In Florida and most other states, anyone who is at least 18 years old and owns property can under law have a will. Many people might falsely believe that a will needs to be complicated to be legal. That’s not the case. There are things you should know, according to Florida statute, before you draft or change your will. This is especially true if you have a will, but are a new resident of Florida.
Under Florida statute 732.502, Every will must be in writing. It also must include:
- The signature of the person, also knows as the testator, who created it. The signature needs to be at the end, or it must be subscribed at the end by another person in the testator’s presence.
- At least two witnesses who can attest to the signature.
- The attesting witnesses must sign the will in the presence of the testator and in the presence of each other.
If you believe your estate is simple, with few assets or instructions to lay out, a handwritten will is an option. It must be completely in your own handwriting, signed and dated. It must also be legible and be clear in its instructions: State who you are leaving your belongings to and so forth. It doesn’t have to be notarized or signed by a witness, however, it can be invalidated if any portion of it is typed, appears unclear or doesn’t follow the rules laid out by law.
Florida law does not recognizes what is called a nuncupative will. It is made verbally in the presence of witnesses, often when a person is dying and a written will is not an option.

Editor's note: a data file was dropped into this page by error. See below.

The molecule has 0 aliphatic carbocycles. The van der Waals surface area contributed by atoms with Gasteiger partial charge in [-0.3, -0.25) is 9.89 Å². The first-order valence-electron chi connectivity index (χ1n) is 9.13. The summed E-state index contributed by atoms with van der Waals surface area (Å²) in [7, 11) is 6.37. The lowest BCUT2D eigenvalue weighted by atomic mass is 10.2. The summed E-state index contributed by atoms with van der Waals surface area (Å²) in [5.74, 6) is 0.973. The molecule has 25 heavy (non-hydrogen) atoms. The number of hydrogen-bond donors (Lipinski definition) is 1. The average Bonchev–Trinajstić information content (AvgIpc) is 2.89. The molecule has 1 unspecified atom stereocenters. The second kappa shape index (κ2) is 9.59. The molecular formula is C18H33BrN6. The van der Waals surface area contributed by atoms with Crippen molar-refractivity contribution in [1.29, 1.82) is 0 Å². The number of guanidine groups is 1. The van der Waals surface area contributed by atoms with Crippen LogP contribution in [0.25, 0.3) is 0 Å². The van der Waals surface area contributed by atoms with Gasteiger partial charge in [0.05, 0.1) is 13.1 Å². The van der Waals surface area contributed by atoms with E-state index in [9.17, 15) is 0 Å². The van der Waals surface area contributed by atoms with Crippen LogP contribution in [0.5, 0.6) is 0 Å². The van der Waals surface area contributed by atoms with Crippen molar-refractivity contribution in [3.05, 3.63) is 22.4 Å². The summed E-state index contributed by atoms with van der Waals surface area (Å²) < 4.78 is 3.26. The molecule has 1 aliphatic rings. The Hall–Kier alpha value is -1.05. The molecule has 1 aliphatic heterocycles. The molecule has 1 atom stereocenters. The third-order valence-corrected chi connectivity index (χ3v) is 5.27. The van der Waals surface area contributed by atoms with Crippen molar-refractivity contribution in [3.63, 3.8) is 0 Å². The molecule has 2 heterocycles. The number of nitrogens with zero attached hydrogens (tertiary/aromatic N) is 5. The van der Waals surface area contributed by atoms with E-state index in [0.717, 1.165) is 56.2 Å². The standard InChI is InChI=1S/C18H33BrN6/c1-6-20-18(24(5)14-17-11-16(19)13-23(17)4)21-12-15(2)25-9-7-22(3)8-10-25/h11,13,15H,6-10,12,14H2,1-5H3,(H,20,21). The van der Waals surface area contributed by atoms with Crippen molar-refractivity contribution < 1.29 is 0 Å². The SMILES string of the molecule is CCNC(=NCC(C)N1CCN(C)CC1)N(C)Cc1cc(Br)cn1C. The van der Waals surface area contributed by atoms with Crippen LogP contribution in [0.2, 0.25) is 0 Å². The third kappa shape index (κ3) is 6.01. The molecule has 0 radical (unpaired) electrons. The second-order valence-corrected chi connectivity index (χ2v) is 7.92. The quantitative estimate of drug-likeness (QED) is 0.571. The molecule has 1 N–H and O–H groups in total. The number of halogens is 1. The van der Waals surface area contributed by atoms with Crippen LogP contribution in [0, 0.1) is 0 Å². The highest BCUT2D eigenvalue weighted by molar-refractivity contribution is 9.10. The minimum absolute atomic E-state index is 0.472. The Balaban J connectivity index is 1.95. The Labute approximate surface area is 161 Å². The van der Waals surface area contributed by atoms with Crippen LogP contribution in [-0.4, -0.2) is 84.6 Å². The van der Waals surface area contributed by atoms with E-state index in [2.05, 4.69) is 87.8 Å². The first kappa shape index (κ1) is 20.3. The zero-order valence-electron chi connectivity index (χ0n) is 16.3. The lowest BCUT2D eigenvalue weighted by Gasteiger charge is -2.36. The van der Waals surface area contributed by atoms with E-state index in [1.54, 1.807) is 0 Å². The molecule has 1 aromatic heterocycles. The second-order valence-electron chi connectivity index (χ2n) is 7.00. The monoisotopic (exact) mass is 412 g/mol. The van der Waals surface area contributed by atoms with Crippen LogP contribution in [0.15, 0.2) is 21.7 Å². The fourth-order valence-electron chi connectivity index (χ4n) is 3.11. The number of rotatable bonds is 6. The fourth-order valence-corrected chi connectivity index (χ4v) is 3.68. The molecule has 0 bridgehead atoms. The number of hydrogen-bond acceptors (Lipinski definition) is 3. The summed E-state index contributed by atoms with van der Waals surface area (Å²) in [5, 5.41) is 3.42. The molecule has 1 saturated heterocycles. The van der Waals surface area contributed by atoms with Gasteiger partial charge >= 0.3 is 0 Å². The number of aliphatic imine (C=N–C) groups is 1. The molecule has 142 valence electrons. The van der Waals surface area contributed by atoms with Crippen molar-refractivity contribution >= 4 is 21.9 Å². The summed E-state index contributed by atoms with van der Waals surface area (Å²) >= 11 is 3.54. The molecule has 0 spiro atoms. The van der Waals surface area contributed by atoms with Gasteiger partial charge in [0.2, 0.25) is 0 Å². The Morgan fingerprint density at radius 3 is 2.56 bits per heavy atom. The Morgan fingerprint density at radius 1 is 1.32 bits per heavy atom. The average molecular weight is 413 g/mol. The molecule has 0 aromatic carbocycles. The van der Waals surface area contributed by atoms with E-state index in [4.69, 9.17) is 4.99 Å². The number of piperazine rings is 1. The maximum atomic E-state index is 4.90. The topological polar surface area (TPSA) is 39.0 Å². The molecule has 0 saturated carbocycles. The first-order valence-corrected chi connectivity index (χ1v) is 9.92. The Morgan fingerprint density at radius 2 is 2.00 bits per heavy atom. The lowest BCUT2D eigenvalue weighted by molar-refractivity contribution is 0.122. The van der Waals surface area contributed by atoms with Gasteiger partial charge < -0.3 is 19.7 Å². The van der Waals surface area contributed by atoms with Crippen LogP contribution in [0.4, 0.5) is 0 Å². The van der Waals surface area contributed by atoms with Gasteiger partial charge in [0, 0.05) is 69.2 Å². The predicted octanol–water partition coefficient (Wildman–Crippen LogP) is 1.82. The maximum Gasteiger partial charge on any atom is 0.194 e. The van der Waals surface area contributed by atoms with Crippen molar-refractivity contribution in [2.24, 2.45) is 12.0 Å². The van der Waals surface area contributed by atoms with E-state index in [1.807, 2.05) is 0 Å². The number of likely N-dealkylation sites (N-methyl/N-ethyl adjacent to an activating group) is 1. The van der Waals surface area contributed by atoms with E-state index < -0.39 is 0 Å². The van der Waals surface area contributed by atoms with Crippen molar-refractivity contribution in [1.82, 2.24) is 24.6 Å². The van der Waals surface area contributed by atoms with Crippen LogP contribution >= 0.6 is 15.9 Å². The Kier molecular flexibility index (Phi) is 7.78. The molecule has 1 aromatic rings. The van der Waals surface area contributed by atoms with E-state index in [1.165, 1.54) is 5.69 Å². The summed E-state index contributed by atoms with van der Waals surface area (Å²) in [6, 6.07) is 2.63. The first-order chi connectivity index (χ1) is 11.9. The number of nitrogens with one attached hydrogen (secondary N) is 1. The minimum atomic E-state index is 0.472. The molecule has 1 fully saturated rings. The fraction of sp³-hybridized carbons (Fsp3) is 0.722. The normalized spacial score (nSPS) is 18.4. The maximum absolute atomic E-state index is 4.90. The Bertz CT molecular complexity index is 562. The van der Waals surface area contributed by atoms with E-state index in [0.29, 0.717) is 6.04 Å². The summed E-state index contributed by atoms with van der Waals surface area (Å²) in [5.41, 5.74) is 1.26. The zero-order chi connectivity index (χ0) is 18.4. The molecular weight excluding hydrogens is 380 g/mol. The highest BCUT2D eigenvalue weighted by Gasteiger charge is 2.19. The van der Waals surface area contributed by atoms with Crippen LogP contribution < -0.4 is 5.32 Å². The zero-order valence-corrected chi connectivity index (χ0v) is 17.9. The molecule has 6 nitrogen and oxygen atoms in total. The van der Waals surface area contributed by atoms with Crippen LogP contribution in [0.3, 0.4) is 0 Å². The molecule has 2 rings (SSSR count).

If your estate is large, think about a more formal, complex will to ensure your wishes are met.
Regardless of which way you go, you should seek the advice of a qualified estate planning attorney with knowledge of California law to ensure your wishes are carried out the way you want. If your will isn’t recognized legally, your estate could end up in probate. Probate often causes hurt feelings and financial headaches for the loved ones you’ve left behind.
Also, If you ever want to change your will or disinherit someone, an attorney’s assistance is important to see it through.Even smaller estates can have complexities foreseeable only by an experienced attorney.
Our experienced and trusted estate planning attorneys have been serving Treasure Coast families for decades, and Michael Fowler is one of only nine attorneys in the state of Florida who is double board-certified in wills trusts and estates and in elder law. Contact us for your initial consultation at one of our conveniently located offices in Fort Pierce, Stuart, Port St. Lucie, Vero Beach, and Okeechobee.